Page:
The Super Bowl is one of my favorite nights of the year on Twitter and Twitter is at its best when millions upon millions of people are all doing the same thing…such as, watching Super Bowl commercials.
Last night featured an unusual set of commercials – meaning mostly serious or inspirational ones. It is almost like all the senior brand and creative executives met at a bar and decided to stick to common high-brow themes like “dads” or “going beyond oneself.” A glut of inspiration results in a blending of the ads – it was much harder to stand out therefore, reducing any possible impact. Moreover, the Super Bowl is a fun event and most watchers are with friends and family at a party. PSAs, movie trailers, and “high-brow” themes are better for the Oscars as opposed to beer, dips, chips and nachos. Make me laugh please…I’m at a party.
As for the rankings, the USAToday AdMeter got it largely right. Bud with the “Lost Puppy” at #1, – Coke’s “Happy Internet” and Doritos’ “Middle Seat” in the Top Ten. Ads that I thought were solid and did not break the Top Ten were Bud Light’s “Pac Man,” Avocados from Mexico, and Turbo Tax’s “Boston Tea Party.” Special mention to Reebok who ran a great ad before the game started. I also thought that SquareSpace’s “The Dude” spot was way better then where it landed and the BMW 3i spot was way worse then where it landed.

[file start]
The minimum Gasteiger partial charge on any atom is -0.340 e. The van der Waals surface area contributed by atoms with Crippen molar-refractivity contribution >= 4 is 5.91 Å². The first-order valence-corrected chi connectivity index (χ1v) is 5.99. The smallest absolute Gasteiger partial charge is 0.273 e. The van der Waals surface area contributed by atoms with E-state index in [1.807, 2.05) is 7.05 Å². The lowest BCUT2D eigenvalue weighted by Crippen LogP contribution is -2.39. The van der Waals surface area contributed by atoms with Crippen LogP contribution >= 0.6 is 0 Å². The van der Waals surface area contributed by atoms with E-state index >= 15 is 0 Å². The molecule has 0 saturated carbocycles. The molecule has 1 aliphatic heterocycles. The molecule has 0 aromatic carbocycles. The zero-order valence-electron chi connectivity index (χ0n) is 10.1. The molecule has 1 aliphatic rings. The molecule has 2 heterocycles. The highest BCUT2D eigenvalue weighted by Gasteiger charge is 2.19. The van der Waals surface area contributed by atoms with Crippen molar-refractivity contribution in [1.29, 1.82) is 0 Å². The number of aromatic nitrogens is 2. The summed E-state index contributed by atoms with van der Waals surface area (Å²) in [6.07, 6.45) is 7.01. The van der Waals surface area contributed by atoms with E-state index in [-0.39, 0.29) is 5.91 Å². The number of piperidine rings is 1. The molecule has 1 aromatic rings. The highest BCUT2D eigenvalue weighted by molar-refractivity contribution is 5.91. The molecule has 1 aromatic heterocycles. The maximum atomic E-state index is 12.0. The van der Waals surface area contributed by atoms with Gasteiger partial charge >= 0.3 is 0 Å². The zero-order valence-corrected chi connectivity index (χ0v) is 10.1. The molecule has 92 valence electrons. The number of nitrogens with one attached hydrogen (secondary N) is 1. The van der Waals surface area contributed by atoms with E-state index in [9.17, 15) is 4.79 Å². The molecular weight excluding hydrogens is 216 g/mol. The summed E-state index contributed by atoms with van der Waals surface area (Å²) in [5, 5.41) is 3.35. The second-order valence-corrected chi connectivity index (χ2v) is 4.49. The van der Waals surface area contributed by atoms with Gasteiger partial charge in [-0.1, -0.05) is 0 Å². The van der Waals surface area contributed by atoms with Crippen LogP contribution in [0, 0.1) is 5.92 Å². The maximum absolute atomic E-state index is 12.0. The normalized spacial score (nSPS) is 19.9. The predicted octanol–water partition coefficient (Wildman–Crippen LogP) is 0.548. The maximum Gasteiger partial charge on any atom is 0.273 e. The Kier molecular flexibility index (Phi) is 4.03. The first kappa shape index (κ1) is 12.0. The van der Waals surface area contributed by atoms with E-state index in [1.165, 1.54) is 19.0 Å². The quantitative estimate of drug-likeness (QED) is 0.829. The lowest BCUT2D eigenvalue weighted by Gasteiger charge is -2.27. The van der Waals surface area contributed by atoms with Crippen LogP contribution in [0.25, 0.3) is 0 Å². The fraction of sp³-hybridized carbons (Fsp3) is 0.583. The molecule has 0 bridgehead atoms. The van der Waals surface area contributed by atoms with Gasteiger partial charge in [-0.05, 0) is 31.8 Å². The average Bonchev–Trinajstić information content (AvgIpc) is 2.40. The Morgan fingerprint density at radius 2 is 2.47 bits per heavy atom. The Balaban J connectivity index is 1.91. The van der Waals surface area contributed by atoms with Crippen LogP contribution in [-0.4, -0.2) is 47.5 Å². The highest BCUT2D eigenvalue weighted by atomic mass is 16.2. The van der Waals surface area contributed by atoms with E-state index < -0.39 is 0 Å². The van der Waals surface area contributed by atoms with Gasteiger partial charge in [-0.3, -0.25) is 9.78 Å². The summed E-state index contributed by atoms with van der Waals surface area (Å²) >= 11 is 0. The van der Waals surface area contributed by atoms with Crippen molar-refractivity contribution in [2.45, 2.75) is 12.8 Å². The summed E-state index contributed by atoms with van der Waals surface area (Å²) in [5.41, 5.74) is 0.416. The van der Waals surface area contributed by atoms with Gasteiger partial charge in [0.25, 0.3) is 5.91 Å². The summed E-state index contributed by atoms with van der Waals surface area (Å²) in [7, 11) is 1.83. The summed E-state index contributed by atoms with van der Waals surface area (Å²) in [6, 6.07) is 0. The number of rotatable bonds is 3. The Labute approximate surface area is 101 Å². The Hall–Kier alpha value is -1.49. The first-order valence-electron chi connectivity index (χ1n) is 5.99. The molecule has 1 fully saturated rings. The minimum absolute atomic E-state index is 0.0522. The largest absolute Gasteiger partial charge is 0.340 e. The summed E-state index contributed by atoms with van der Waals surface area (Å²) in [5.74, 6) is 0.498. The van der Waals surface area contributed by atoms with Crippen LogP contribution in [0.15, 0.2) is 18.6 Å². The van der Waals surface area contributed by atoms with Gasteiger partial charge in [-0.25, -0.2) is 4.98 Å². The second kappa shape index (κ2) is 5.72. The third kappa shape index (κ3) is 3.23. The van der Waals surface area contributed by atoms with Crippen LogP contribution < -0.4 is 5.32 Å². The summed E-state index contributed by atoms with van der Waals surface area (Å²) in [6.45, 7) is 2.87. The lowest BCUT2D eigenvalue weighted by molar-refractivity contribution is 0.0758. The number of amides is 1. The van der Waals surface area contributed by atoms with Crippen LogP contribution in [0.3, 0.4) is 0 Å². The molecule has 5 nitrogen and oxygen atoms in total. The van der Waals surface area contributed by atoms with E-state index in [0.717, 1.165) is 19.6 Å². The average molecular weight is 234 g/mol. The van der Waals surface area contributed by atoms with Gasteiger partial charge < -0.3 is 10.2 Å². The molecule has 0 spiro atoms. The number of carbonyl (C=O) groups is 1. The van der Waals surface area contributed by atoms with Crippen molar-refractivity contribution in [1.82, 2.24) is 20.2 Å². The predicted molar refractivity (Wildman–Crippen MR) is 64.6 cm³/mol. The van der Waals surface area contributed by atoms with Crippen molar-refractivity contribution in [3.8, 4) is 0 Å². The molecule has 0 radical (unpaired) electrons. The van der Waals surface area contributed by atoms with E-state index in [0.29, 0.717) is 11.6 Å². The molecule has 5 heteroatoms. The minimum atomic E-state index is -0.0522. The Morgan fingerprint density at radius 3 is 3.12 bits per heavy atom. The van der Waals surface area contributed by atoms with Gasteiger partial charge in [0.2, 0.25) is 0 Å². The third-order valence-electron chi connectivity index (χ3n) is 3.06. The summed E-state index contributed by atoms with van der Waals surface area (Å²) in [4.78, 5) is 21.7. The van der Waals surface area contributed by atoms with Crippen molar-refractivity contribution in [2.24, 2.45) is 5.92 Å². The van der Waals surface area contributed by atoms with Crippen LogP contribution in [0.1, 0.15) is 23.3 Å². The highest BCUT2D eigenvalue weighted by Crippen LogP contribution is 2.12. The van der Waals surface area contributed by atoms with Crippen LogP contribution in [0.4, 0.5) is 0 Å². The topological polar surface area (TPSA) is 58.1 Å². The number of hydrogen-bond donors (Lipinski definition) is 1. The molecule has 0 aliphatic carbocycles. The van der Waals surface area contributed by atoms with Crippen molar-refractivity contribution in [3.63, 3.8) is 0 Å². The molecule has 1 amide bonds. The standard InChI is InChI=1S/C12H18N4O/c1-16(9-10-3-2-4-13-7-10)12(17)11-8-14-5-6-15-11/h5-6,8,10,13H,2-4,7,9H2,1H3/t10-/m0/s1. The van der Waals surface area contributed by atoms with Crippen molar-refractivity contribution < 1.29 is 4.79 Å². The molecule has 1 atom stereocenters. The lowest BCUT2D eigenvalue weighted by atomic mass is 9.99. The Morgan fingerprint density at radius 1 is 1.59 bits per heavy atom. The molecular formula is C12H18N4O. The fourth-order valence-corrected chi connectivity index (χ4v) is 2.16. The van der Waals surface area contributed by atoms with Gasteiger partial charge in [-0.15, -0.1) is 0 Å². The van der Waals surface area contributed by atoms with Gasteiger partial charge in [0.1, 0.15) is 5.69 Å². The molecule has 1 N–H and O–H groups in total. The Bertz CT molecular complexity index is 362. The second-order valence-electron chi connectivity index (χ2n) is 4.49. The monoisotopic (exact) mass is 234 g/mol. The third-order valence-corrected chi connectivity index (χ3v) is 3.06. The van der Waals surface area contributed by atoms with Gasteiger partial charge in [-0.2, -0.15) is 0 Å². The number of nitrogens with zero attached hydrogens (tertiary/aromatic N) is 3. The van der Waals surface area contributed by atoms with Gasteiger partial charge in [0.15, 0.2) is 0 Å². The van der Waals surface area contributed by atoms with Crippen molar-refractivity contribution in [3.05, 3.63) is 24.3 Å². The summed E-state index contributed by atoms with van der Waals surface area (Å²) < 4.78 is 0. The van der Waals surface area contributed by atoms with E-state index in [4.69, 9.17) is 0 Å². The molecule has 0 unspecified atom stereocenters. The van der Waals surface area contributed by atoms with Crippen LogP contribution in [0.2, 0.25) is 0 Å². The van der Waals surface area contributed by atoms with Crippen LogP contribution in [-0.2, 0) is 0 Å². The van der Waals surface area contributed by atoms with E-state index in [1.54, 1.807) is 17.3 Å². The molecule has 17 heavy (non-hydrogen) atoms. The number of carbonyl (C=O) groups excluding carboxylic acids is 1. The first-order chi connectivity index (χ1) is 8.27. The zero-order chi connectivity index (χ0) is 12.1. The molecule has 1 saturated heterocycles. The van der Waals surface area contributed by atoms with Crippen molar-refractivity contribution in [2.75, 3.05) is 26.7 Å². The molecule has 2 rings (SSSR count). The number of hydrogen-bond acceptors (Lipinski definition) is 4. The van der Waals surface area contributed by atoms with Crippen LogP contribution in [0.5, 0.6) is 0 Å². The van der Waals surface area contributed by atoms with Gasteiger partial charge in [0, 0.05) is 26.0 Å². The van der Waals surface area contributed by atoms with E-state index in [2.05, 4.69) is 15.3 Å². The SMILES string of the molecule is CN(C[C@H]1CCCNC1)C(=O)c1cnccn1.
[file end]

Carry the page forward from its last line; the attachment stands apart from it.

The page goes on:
Two of the most talked about ads of the night were Nissan’s (90 seconds of dad racing – being away from the family) and the Nationwide’s “Boy who Died” spots. The problem with the Nissan ad was the storytelling in the ad was contrary to the story in the “Cat’s in the Cradle” song that was used in the ad. In the last stanza of the song, the son grows up to the be the same absentee dad – its not a happy ending – it’s a morality play. The Nationwide ad was well done but few people would react well to that type of theme when they are at a party.
All in all, I have to agree with my friend Ian Schafer, CEO of DEEP Focus; for as expensive as these ads are, one good night of branding should not make up for 364 of slacking.
Check out the links when you get a chance…
Daniel M. Ladik, Ph.D.,
Stillman School of Business
Seton Hall University